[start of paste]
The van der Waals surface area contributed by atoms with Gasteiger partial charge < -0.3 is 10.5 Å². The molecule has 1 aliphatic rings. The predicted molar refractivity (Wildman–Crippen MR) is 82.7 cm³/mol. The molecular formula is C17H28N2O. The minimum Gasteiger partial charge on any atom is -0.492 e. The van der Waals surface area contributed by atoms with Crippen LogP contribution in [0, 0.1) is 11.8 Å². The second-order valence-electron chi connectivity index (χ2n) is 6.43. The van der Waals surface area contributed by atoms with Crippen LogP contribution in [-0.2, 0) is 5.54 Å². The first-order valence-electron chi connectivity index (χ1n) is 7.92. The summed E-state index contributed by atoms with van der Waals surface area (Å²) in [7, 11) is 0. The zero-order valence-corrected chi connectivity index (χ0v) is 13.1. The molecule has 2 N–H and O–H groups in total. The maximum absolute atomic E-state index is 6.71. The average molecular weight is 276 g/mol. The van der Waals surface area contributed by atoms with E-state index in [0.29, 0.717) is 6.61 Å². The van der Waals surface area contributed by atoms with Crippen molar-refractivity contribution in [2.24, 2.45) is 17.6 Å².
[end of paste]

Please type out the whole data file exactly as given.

The van der Waals surface area contributed by atoms with Gasteiger partial charge < -0.3 is 10.5 Å². The molecule has 1 aliphatic rings. The predicted molar refractivity (Wildman–Crippen MR) is 82.7 cm³/mol. The molecular formula is C17H28N2O. The minimum Gasteiger partial charge on any atom is -0.492 e. The van der Waals surface area contributed by atoms with Crippen LogP contribution in [0, 0.1) is 11.8 Å². The second-order valence-electron chi connectivity index (χ2n) is 6.43. The van der Waals surface area contributed by atoms with Crippen LogP contribution in [-0.2, 0) is 5.54 Å². The first-order valence-electron chi connectivity index (χ1n) is 7.92. The summed E-state index contributed by atoms with van der Waals surface area (Å²) in [7, 11) is 0. The zero-order valence-corrected chi connectivity index (χ0v) is 13.1. The molecule has 2 N–H and O–H groups in total. The maximum absolute atomic E-state index is 6.71. The average molecular weight is 276 g/mol. The van der Waals surface area contributed by atoms with E-state index in [0.29, 0.717) is 6.61 Å². The van der Waals surface area contributed by atoms with Crippen molar-refractivity contribution in [2.24, 2.45) is 17.6 Å².